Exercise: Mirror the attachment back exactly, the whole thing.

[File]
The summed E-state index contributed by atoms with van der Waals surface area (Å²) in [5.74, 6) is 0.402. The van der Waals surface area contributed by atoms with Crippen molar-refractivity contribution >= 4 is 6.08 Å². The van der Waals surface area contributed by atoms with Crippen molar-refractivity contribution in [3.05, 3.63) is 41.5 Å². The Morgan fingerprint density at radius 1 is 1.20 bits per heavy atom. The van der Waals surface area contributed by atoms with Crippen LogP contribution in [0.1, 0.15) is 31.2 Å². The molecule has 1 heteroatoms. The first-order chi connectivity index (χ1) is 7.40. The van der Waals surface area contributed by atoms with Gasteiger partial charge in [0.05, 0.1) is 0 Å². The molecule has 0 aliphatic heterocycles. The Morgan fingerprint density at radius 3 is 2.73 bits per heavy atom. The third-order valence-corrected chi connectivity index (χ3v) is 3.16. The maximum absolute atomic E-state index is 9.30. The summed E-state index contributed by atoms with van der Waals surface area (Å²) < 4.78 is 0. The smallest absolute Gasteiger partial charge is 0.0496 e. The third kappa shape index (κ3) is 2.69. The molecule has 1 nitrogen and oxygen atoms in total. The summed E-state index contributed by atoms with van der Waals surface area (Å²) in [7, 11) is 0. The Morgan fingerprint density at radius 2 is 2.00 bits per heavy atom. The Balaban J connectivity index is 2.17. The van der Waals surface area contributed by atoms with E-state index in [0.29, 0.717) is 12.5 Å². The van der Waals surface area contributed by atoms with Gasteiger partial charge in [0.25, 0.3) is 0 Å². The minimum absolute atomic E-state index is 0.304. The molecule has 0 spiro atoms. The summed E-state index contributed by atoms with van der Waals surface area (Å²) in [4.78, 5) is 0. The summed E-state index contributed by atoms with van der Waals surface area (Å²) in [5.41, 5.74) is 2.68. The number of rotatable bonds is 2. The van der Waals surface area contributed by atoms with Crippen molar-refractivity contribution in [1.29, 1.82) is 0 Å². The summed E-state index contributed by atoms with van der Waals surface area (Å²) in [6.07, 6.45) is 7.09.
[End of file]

The summed E-state index contributed by atoms with van der Waals surface area (Å²) in [5.74, 6) is 0.402. The van der Waals surface area contributed by atoms with Crippen molar-refractivity contribution >= 4 is 6.08 Å². The van der Waals surface area contributed by atoms with Crippen molar-refractivity contribution in [3.05, 3.63) is 41.5 Å². The Morgan fingerprint density at radius 1 is 1.20 bits per heavy atom. The van der Waals surface area contributed by atoms with Crippen LogP contribution in [0.1, 0.15) is 31.2 Å². The molecule has 1 heteroatoms. The first-order chi connectivity index (χ1) is 7.40. The van der Waals surface area contributed by atoms with Gasteiger partial charge in [0.05, 0.1) is 0 Å². The molecule has 0 aliphatic heterocycles. The Morgan fingerprint density at radius 3 is 2.73 bits per heavy atom. The third-order valence-corrected chi connectivity index (χ3v) is 3.16. The maximum absolute atomic E-state index is 9.30. The summed E-state index contributed by atoms with van der Waals surface area (Å²) < 4.78 is 0. The smallest absolute Gasteiger partial charge is 0.0496 e. The third kappa shape index (κ3) is 2.69. The molecule has 1 nitrogen and oxygen atoms in total. The summed E-state index contributed by atoms with van der Waals surface area (Å²) in [7, 11) is 0. The Morgan fingerprint density at radius 2 is 2.00 bits per heavy atom. The Balaban J connectivity index is 2.17. The van der Waals surface area contributed by atoms with E-state index in [0.29, 0.717) is 12.5 Å². The van der Waals surface area contributed by atoms with Gasteiger partial charge in [0.25, 0.3) is 0 Å². The minimum absolute atomic E-state index is 0.304. The molecule has 0 spiro atoms. The summed E-state index contributed by atoms with van der Waals surface area (Å²) in [4.78, 5) is 0. The summed E-state index contributed by atoms with van der Waals surface area (Å²) in [5.41, 5.74) is 2.68. The number of rotatable bonds is 2. The van der Waals surface area contributed by atoms with Crippen molar-refractivity contribution in [1.29, 1.82) is 0 Å². The summed E-state index contributed by atoms with van der Waals surface area (Å²) in [6.07, 6.45) is 7.09.